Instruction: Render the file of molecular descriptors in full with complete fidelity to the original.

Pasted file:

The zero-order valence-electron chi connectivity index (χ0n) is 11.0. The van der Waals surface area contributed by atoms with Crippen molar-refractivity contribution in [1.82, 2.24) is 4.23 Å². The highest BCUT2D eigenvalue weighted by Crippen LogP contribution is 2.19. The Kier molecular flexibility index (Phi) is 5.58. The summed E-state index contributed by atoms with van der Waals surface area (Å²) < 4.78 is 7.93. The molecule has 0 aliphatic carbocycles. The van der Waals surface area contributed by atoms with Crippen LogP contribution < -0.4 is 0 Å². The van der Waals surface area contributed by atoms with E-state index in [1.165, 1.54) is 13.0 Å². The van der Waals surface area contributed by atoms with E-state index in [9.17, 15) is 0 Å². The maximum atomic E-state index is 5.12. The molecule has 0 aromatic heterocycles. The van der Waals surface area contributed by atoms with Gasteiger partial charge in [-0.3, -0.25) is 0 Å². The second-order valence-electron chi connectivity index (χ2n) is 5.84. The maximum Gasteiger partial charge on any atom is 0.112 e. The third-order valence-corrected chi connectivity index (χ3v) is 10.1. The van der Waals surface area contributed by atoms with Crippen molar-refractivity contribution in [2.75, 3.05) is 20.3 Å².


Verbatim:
The zero-order valence-electron chi connectivity index (χ0n) is 11.0. The van der Waals surface area contributed by atoms with Crippen molar-refractivity contribution in [1.82, 2.24) is 4.23 Å². The highest BCUT2D eigenvalue weighted by Crippen LogP contribution is 2.19. The Kier molecular flexibility index (Phi) is 5.58. The summed E-state index contributed by atoms with van der Waals surface area (Å²) < 4.78 is 7.93. The molecule has 0 aliphatic carbocycles. The van der Waals surface area contributed by atoms with Crippen LogP contribution < -0.4 is 0 Å². The van der Waals surface area contributed by atoms with E-state index in [1.165, 1.54) is 13.0 Å². The van der Waals surface area contributed by atoms with E-state index in [9.17, 15) is 0 Å². The maximum atomic E-state index is 5.12. The molecule has 0 aromatic heterocycles. The van der Waals surface area contributed by atoms with Gasteiger partial charge in [-0.3, -0.25) is 0 Å². The second-order valence-electron chi connectivity index (χ2n) is 5.84. The maximum Gasteiger partial charge on any atom is 0.112 e. The third-order valence-corrected chi connectivity index (χ3v) is 10.1. The van der Waals surface area contributed by atoms with Crippen molar-refractivity contribution in [2.75, 3.05) is 20.3 Å².